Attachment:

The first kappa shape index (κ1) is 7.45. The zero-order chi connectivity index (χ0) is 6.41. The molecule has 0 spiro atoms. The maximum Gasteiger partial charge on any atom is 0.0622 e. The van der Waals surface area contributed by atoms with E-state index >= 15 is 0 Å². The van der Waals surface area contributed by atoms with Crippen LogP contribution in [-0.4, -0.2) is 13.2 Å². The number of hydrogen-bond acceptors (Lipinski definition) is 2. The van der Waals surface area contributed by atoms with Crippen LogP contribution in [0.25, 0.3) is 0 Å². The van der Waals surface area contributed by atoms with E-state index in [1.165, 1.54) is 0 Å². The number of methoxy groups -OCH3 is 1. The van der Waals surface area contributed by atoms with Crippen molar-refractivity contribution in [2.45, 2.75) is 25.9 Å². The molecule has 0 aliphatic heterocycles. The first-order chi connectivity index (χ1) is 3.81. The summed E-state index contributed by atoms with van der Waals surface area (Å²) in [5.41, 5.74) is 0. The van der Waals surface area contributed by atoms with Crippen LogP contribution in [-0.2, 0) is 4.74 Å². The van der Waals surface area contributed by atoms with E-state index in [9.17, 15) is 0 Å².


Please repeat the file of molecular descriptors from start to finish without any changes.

The first kappa shape index (κ1) is 7.45. The zero-order chi connectivity index (χ0) is 6.41. The molecule has 0 spiro atoms. The maximum Gasteiger partial charge on any atom is 0.0622 e. The van der Waals surface area contributed by atoms with E-state index >= 15 is 0 Å². The van der Waals surface area contributed by atoms with Crippen LogP contribution in [-0.4, -0.2) is 13.2 Å². The number of hydrogen-bond acceptors (Lipinski definition) is 2. The van der Waals surface area contributed by atoms with Crippen LogP contribution in [0.25, 0.3) is 0 Å². The van der Waals surface area contributed by atoms with E-state index in [1.165, 1.54) is 0 Å². The number of methoxy groups -OCH3 is 1. The van der Waals surface area contributed by atoms with Crippen molar-refractivity contribution in [2.45, 2.75) is 25.9 Å². The molecule has 0 aliphatic heterocycles. The first-order chi connectivity index (χ1) is 3.81. The summed E-state index contributed by atoms with van der Waals surface area (Å²) in [5.41, 5.74) is 0. The van der Waals surface area contributed by atoms with Crippen LogP contribution in [-0.2, 0) is 4.74 Å². The van der Waals surface area contributed by atoms with E-state index in [9.17, 15) is 0 Å².